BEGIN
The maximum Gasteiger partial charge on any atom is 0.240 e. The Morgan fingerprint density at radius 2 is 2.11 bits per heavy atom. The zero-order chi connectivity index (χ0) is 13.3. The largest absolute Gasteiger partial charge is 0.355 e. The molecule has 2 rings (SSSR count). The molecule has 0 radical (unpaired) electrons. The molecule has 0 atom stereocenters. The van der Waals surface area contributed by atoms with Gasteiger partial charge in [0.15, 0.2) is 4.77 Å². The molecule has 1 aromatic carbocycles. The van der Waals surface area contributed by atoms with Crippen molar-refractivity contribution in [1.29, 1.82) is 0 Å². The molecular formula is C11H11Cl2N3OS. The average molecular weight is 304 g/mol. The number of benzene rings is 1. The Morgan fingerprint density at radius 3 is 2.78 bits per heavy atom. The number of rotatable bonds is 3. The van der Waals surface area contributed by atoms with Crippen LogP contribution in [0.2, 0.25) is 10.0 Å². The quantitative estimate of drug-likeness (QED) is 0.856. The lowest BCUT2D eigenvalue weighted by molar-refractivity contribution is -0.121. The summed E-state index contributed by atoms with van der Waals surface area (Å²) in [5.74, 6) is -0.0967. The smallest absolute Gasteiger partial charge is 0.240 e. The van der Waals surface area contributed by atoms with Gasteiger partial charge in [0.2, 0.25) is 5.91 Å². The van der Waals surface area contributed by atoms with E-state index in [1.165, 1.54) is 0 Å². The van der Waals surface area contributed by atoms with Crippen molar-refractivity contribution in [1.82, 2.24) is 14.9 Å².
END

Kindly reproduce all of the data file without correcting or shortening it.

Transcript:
The maximum Gasteiger partial charge on any atom is 0.240 e. The Morgan fingerprint density at radius 2 is 2.11 bits per heavy atom. The zero-order chi connectivity index (χ0) is 13.3. The largest absolute Gasteiger partial charge is 0.355 e. The molecule has 2 rings (SSSR count). The molecule has 0 radical (unpaired) electrons. The molecule has 0 atom stereocenters. The van der Waals surface area contributed by atoms with Gasteiger partial charge in [0.15, 0.2) is 4.77 Å². The molecule has 1 aromatic carbocycles. The van der Waals surface area contributed by atoms with Crippen molar-refractivity contribution in [1.29, 1.82) is 0 Å². The molecular formula is C11H11Cl2N3OS. The average molecular weight is 304 g/mol. The number of benzene rings is 1. The Morgan fingerprint density at radius 3 is 2.78 bits per heavy atom. The number of rotatable bonds is 3. The van der Waals surface area contributed by atoms with Crippen LogP contribution in [0.2, 0.25) is 10.0 Å². The quantitative estimate of drug-likeness (QED) is 0.856. The lowest BCUT2D eigenvalue weighted by molar-refractivity contribution is -0.121. The summed E-state index contributed by atoms with van der Waals surface area (Å²) in [5.74, 6) is -0.0967. The smallest absolute Gasteiger partial charge is 0.240 e. The van der Waals surface area contributed by atoms with Gasteiger partial charge in [0.2, 0.25) is 5.91 Å². The van der Waals surface area contributed by atoms with E-state index in [1.165, 1.54) is 0 Å². The van der Waals surface area contributed by atoms with Crippen molar-refractivity contribution in [1.82, 2.24) is 14.9 Å².